Skip to content

Specialist area

Within the DLAT Team my area of specialism is distance learning, as I was a Distance Learning Developer within the Faculty of Health and Life Sciences. Having previously trained distance learning students for a number of years has enabled me to gain an understanding of the concerns and issues that many people have with learning online. In my current role my “students” are academic staff, but they still vary widely in their background and their confidence in using online technologies. Whilst many staff are comfortable teaching face-to-face, some staff were only using the VLE as a repository prior to lockdown. Being forced to teach remotely during lockdown was a shock to some and they needed sympathetic support to make the transition. On the other hand, we also have the early adopters who are keen to maximise the online experience for students and fully use the online tools available.

Through my support of a number of DL courses over several years, I developed a keen understanding of the specific needs and requirements of learning and teaching online and I am now asked to provide advice on online learning to all areas of the university (see job description).

I still advise the distance learning courses I helped develop, such as the Hearing Aid Audiology programme and the Community and Criminal Justice programme. With the move to the new VLE, LearningZone, I am providing advice to academic staff on how they can migrate their learning and assessment resources from Blackboard and how they might most effectively utilize the new interactive functions available in LearningZone, such as the audio and video notes within quizzes, and ‘gamification’ tools such as, awards and badges.

When the university decided to make a significant investment in distance learning by creating a central Distance Learning (DL) hub for the development of new DL programmes, I was part of the Distance Learning Working Group that advised the Distance Learning Committee, from 2020 to 2021. After the DL Unit was set up, I was on the interview panels in 2021 for the Digital Learning Designers and Digital Learning Technology Instructor posts. As this DL Unit was also part of CAITE I have been able to work closely with these new colleagues and provide advice, such as where distance learning was already being successfully used to deliver programmes within the university.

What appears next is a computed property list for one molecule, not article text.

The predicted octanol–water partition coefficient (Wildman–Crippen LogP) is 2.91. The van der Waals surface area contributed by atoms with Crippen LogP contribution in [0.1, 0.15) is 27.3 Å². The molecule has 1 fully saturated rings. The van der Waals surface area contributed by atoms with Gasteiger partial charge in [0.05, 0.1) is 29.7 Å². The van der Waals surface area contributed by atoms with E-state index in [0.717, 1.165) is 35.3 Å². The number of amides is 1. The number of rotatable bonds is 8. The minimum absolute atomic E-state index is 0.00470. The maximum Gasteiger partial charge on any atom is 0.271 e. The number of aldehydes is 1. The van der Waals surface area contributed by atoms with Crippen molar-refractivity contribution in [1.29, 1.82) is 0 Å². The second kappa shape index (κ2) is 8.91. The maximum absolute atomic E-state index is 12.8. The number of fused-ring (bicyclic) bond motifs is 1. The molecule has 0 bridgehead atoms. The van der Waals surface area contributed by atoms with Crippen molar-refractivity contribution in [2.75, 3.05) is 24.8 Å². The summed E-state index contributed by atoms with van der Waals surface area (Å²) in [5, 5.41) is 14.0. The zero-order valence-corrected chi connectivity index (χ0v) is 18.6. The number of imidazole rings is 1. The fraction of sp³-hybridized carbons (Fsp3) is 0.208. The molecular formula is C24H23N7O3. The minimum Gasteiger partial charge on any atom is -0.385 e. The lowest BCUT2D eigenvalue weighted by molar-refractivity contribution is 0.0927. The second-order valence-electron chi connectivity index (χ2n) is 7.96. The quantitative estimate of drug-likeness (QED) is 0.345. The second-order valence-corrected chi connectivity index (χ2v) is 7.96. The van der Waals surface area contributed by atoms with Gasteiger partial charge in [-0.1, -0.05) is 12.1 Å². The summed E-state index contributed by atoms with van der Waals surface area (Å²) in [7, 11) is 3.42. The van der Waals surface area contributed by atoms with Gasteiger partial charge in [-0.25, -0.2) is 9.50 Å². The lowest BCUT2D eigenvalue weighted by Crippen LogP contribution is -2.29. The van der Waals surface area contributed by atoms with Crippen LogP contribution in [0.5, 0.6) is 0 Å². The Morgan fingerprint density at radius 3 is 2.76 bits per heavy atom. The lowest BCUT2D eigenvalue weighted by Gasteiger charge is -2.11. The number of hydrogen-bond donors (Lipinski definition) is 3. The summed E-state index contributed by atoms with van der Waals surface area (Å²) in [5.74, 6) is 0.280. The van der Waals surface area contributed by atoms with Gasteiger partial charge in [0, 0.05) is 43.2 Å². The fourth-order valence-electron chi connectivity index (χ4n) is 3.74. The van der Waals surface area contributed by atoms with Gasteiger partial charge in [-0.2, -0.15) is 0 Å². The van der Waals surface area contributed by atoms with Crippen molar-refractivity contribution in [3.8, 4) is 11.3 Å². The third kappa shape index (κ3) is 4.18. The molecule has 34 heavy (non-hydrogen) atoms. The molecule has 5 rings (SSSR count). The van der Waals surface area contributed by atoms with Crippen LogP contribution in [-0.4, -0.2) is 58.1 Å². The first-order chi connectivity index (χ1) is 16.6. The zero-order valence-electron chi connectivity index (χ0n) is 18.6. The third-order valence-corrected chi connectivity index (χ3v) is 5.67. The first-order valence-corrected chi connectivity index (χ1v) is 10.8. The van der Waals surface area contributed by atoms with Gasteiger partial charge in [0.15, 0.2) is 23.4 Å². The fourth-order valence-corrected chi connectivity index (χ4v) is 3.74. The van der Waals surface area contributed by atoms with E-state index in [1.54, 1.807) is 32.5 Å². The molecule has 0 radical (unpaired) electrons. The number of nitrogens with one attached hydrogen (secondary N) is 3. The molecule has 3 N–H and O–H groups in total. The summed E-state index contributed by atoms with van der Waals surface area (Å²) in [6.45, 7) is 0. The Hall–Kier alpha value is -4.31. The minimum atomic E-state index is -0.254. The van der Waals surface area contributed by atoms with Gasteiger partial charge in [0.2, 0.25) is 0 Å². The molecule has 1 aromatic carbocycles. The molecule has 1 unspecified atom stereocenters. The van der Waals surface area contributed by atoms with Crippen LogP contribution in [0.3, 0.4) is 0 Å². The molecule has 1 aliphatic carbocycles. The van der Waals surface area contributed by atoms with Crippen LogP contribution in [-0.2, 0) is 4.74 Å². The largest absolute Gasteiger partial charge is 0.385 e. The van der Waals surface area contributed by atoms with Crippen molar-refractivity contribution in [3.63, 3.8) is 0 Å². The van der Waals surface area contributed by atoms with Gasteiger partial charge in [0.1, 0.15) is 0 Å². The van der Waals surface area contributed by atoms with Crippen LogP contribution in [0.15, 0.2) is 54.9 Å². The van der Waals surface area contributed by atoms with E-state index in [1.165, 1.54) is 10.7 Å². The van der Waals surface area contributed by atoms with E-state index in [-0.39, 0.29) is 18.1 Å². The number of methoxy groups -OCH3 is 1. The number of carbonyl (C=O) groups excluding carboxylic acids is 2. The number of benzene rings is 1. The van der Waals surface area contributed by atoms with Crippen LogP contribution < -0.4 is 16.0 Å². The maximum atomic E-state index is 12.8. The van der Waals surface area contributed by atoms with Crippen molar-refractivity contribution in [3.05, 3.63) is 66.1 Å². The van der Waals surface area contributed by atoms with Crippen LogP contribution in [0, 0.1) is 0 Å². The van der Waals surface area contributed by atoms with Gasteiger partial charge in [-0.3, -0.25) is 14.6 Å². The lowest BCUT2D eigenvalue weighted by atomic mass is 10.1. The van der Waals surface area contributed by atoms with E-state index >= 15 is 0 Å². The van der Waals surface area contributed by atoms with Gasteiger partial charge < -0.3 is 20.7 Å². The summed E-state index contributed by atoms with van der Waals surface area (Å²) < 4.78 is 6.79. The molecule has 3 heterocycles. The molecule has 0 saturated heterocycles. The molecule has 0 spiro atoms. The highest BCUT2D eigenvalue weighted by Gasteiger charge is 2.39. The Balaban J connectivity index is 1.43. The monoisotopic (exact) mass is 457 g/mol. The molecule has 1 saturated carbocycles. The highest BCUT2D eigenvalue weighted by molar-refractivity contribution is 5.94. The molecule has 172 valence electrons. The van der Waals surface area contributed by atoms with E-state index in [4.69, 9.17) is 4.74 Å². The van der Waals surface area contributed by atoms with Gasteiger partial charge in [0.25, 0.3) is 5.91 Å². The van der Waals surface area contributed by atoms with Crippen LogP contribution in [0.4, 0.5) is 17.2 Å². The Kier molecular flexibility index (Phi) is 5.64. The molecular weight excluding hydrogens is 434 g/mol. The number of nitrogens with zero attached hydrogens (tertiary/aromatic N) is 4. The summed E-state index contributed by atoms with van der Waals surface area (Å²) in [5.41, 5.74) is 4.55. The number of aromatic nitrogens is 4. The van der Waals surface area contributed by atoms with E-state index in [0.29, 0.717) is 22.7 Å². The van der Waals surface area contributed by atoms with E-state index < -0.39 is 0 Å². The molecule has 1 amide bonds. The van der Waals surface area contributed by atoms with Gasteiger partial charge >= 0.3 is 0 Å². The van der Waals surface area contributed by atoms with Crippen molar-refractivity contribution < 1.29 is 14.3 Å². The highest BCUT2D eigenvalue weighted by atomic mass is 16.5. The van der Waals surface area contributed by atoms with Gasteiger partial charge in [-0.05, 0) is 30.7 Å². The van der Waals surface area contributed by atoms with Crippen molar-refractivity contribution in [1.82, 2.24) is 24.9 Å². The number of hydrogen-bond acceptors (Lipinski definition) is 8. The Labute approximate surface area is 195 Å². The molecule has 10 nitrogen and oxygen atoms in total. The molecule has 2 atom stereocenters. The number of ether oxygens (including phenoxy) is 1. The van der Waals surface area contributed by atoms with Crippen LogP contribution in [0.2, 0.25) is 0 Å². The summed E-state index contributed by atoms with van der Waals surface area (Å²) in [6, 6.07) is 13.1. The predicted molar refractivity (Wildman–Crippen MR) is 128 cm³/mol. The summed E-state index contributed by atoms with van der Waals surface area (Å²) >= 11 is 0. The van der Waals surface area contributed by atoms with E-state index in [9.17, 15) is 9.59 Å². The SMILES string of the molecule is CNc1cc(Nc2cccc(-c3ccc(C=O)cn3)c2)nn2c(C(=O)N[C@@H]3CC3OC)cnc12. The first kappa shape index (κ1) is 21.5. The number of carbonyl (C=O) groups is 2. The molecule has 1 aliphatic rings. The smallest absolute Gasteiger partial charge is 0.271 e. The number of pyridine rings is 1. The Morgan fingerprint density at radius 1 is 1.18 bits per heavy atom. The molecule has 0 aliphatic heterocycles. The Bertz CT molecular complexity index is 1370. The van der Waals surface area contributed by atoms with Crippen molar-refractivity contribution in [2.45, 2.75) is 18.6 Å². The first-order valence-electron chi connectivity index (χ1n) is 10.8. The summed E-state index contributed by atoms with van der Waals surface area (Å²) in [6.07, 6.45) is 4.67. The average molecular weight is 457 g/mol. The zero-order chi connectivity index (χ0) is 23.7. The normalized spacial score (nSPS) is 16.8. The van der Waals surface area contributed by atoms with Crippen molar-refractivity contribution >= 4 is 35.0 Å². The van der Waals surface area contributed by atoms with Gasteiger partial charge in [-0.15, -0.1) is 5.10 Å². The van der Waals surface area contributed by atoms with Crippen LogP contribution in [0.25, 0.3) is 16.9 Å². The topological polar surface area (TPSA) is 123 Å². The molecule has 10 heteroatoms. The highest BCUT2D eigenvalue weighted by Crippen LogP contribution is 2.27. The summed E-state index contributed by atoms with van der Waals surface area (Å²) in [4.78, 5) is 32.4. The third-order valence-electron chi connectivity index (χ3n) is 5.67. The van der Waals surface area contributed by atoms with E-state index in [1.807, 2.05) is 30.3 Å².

I have always been keen to explore how learning, creativity and technology can interact, which is why I studied an MA in Creative Technologies. This transdisciplinary programme gave me a strong understanding of how different disciplines can influence one another and the positive outcomes from this. It continues to influence how I view and use technology in education and encourages me to consider more creative choices – for example, by investigating opportunities provided by virtual reality and Gen AI. Even using traditional DL tools like a discussion board can be innovative to an academic colleague who has never used them with their students before.

As my remit now covers all the faculties of the university, this awareness of how different disciplines approach learning and teaching has been invaluable.

Completing an MA in Distance and Online Education with the Open University in 2016, introduced me to many of the different pedagogical approaches and learning theories that I have since brought into my practice. For example, having supported distance learning for many years, I am passionate about providing first-class online teaching to all students. I am an enthusiastic believer in active learning (Engeström, 2018) and building communities of practice (Wenger, 2000) as they are vital to distance learning students, especially ones who need encouraging to engage online.

By regularly attending the Derby University Online Summit I have been able to network with colleagues from the wider HE online learning community and to learn from them. Following the Derby University ‘Online Learning Summit – Perspectives from Authentic Voices’, in 2019, I have advocated authentic learning and assessment practices. Scaffolding learning through real world experiences is particularly relevant to the vocational distance learning students that the faculty of Health and Life Sciences (HLS) serve in particular. By providing learning in context, students are encouraged to reflect and learn at a more meaningful level.

As online learning is a broad area, I aim to ensure I keep up to date with emerging technologies and retain an in-depth understanding of the core technologies we use at De Montfort University. In this way I can continue to support all students at DMU including our distance learners.


Engeström, Y. (2018) “Expansive learning: Towards an activity-theoretical reconceptualization” in Contemporary Theories of Learning, ed. K. Illeris, 2nd edn, Routledge, pp. 46-65. Available from: ProQuest Ebook Central.  (accessed 23 December 2021).

Wenger, E. (2000) ‘Communities of Practice and Social Learning Systems’, Organization, 7(2), pp. 225–246. doi: 10.1177/135050840072002. (accessed 23 December 2021).

Next page >>